Collider – From director Lone Scherfig and adapted from the novel Their Finest Hour and a Half by Lissa Evans, the romantic drama Their Finest is set in the midst of the devastating Second World War, when movies became a crucial outlet to raise the spirits of the nation during wartime. Catrin Col (Gemma Arterton) is employed to write female dialogue, referred to as “slop” by her male co-writers, for original British Ministry of Information propaganda feature films with fellow screenwriter Buckley (Sam Claflin), and as the two work together, they realize that there can be just as much passion behind the camera as there is on screen.
During this phone interview with Collider, co-stars Sam Claflin and Bill Nighy (who plays the self-absorbed but charismatic thespian, Ambrose Hilliard, whose days of being a romantic lead are well behind him) talked about what attracted them to Their Finest, the story’s feeling of nostalgia, learning to work on a typewriter, how dreamy it was to work with co-star Gemma Arterton, and why people love the collective experience of watching movies. Claflin also talked about My Cousin Rachel and the experience of working with Rachel Weisz, while Nighy talked about playing a very nice man in The Bookshop, opposite Emily Mortimer.
Collider: What was it about this script that made you want to be a part of telling this story and playing this character?
BILL NIGHY: To be honest, it was triggered by the prospect of working with (director) Lone Scherfig. That was my initial enthusiasm. And then, when I read the script, it was a wonderful script full of humor and humanity, which appealed to me. It was also something that I’m interested in. I’m interested in making movies and I’m interested in that period. People in the U.K. have a very specific nostalgia for that time, and I thought it beautifully expressed the details of how people’s lives were, during that time, and the general feeling, and how people can remain compassionate in truly dangerous times, rather than like compassion during strategically invented dangerous times. It’s a timely movie, in that respect. But, the script was very attractive.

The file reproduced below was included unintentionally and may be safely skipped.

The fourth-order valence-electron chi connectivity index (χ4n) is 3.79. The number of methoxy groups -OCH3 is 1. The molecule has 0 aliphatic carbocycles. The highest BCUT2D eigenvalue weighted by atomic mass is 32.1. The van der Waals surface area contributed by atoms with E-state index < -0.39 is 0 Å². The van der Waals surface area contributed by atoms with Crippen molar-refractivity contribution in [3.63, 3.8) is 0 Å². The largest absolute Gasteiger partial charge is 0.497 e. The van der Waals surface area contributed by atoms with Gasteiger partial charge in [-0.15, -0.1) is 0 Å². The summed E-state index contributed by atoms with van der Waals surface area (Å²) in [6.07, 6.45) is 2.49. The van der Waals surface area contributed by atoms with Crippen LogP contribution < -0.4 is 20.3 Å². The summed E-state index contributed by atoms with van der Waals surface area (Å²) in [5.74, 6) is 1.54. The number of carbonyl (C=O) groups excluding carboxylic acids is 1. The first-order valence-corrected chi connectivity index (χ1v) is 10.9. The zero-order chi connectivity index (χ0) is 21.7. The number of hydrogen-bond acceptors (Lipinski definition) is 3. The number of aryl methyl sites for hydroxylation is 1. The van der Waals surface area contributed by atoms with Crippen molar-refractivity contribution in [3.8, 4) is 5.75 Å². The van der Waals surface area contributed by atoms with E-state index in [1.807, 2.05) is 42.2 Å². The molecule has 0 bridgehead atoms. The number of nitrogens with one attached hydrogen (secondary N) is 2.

SAM CLAFLIN: For me, personally, I’d been fortunate enough to work with Lone Scherfig, and she approached me with this script. After having such an incredible experience with her before, I knew that no matter what she gave me, I would happily jump aboard. Honestly, I fell in love with the script. I thought it was a really unique war story, set around a very poignant part of our history, but with an insight into a world that I wasn’t overly familiar with, with filmmaking at that time. I loved the beautifully poetic love story between Buckley and Catrin, and also the humor that Ambrose Hilliard brought. So, it ticked every box for me, really. And Gemma [Arterton] was already attached and I’d always wanted to work with her. It was a no-brainer.
This film has an almost fairy tale quality to it, while being set in the middle of a war, and it explores humor and tragedy in a very real, very relatable way. Was that clearly evident, when you read the script, or did that come out of fine turning during the shoot?
CLAFLIN: I thought it was all there, laid out in the text and the story, and even in the novel, which obviously came first. The world that was created and the rhythm and musicality that the script had felt almost like a musical. It felt quite uplifting and hopeful, and light and airy. It felt humorous and also quite nostalgic. It felt like a film of the time, and there’s something quite original about that. I think La La Land did it very similarly, in that it has that bounce in its step. As much as I don’t sing songs – Bill does – I felt really drawn to the musicality of it. You can’t ask for more, really.